SINGAPORE - Like a brain that is constantly learning new skills, the Singapore Army's latest Hunter Armoured Fighting Vehicle (AFV) is able to adopt new capabilities using apps.
The Hunter, which is powered by the Army Tactical Engagement and Information System, also known as Artemis, allows soldiers to contribute apps to a specially developed App Store.
The AFV will also be able to integrate with unmanned platforms in the future, to gather reconnaissance and surveillance information.
These are some examples of the open and modular technological design of the Hunter, to ensure that it can remain relevant even in the face of evolving technologies, said Mr William Peh, programme director of land systems at the Defence Science and Technology Agency (DSTA).
"This is essential as military platforms are expected to last 30 years with multiple upgrade cycles," said Mr Peh.
He and the team from DSTA, the Army and ST Engineering were recognised for their engineering achievements in developing the Hunter at the Defence Technology Prize Award Ceremony on Friday (Oct 25).
Speaking in an earlier interview with the media, Mr Peh said the fully-digitalised AFV, which was commissioned in June and made its first public appearance at this year's National Day Parade in August, also allows a crew to go paperless.
Instead of having to file fault reports and vehicle logs manually, crew members will find that such data are automatically logged into an onboard health and utilisation monitoring system.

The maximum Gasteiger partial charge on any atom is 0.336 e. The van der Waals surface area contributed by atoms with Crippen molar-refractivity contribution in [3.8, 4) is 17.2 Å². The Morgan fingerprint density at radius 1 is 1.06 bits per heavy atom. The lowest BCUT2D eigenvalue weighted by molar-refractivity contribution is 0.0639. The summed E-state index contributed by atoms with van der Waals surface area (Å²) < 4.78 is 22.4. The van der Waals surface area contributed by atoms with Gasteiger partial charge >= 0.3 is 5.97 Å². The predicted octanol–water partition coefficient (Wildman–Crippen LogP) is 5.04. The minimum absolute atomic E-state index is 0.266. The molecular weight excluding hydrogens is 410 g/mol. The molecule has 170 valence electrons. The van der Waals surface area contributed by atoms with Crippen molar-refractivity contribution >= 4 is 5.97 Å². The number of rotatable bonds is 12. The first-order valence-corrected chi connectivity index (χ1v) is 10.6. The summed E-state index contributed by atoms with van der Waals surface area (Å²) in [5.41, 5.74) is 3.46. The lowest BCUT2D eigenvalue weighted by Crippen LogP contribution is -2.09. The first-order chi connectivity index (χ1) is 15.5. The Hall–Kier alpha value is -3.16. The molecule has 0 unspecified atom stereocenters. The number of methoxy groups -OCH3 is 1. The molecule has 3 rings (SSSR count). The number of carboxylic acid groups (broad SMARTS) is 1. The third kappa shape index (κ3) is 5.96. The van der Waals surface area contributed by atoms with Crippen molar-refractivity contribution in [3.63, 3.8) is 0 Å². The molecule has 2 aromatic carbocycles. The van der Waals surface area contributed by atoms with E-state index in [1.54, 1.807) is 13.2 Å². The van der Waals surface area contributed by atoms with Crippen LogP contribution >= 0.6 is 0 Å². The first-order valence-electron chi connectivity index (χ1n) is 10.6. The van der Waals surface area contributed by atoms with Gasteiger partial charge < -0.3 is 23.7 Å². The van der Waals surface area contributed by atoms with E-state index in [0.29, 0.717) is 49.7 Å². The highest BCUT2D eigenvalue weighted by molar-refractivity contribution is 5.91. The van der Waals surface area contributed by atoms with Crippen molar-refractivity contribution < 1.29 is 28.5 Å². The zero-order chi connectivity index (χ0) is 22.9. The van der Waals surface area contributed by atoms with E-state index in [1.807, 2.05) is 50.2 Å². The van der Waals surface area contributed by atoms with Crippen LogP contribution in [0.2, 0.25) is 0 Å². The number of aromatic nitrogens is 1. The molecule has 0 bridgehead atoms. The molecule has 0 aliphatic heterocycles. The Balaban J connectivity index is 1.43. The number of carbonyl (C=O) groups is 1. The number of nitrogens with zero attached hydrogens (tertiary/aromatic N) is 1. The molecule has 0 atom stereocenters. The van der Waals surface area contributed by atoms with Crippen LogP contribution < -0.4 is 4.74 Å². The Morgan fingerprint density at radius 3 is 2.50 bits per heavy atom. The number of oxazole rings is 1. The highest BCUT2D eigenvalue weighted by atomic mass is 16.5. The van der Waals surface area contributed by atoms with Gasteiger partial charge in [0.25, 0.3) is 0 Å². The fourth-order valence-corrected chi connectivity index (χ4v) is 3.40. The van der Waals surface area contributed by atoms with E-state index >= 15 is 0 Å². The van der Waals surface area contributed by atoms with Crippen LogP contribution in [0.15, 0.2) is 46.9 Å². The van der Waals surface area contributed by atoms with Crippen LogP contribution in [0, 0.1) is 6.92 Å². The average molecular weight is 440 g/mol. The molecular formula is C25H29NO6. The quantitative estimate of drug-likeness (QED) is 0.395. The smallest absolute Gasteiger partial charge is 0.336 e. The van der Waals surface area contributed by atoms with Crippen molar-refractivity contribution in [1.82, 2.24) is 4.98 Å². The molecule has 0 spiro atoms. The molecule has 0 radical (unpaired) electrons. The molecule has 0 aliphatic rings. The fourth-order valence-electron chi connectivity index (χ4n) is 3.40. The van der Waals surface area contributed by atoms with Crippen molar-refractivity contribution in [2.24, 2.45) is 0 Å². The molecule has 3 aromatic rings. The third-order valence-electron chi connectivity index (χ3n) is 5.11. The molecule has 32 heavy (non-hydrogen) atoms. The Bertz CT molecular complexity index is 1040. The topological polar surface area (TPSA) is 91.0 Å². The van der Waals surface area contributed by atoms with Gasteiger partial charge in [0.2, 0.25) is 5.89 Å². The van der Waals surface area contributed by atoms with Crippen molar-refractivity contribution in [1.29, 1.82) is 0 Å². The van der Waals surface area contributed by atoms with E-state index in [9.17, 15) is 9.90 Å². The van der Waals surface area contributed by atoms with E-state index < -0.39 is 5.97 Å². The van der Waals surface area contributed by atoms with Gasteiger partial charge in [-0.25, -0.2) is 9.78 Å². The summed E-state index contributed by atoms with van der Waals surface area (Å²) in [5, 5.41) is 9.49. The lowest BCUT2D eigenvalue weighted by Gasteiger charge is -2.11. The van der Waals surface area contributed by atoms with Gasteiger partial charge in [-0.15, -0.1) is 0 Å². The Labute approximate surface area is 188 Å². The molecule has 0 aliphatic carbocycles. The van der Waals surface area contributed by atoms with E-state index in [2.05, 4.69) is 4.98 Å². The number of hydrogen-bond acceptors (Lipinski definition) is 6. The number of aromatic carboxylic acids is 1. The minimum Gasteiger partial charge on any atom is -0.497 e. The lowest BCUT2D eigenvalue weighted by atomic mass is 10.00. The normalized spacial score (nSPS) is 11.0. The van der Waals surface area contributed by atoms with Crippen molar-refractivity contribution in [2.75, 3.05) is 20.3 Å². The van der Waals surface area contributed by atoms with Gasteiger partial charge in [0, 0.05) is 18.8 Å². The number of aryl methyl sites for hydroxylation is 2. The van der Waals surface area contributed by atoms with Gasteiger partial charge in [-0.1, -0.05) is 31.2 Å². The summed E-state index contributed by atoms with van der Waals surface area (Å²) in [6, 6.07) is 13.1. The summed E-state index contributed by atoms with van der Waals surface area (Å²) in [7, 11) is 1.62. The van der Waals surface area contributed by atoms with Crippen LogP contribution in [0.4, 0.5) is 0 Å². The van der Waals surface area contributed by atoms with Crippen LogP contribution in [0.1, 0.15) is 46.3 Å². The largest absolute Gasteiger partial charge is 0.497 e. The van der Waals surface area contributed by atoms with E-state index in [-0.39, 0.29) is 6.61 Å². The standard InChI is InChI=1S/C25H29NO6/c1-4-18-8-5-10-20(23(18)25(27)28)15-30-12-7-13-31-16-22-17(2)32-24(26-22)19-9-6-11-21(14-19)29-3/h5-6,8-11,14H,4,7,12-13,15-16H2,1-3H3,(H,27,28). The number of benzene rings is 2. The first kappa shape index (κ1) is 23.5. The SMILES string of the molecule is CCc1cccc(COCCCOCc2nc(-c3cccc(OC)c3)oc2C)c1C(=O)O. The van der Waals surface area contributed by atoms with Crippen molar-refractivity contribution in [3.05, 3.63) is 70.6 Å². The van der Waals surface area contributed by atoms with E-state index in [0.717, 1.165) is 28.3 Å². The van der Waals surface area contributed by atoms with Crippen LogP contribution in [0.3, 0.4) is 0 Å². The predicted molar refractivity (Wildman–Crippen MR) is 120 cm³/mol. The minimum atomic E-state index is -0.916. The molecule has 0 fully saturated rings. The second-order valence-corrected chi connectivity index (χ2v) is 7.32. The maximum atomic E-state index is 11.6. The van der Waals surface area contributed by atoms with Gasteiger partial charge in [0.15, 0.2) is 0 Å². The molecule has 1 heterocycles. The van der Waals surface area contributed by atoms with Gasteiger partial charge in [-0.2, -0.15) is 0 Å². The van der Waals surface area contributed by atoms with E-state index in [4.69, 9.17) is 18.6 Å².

This will allow them to identify and troubleshoot faults within seconds in a process that would have taken hours in the past, said Mr Peh, 34.
The data collected would also be used to analyse trends in vehicular faults, and enable condition-based and predictive maintenance to lower maintenance costs.
The team also took steps to keep costs down by ensuring costly parts in the previous generation of AFVs, like the suspension system, were not replicated in the Hunter.
This means the cost of maintaining the Hunter is expected to be reduced by about 40 per cent, said Mr Peh.
Cost efficiency was also another consideration during the development phase of the Hunter, leading the team to set up a systems integration lab for testing.
"Traditionally, to integrate and test systems, we used to do multiple field trials which were costly and time-consuming," said Mr Peh, adding that this allowed the team to deliver the Hunter ahead of schedule.
An augmented reality (AR) training programme that would enable self-directed learning with fewer instructors for the maintenance of the Hunter, was also developed with a pilot programme expected to be in operation in 2020.
Mr Peh said the development of the Hunter would not have been possible without the efforts and expertise of "many past and present defence engineers" and the partnership between the army, DSTA and ST Engineering.
"This was a journey that took us slightly more than a decade from conceptualisation to delivery. We owe it to our past alumni in laying the foundations for this programme," he added.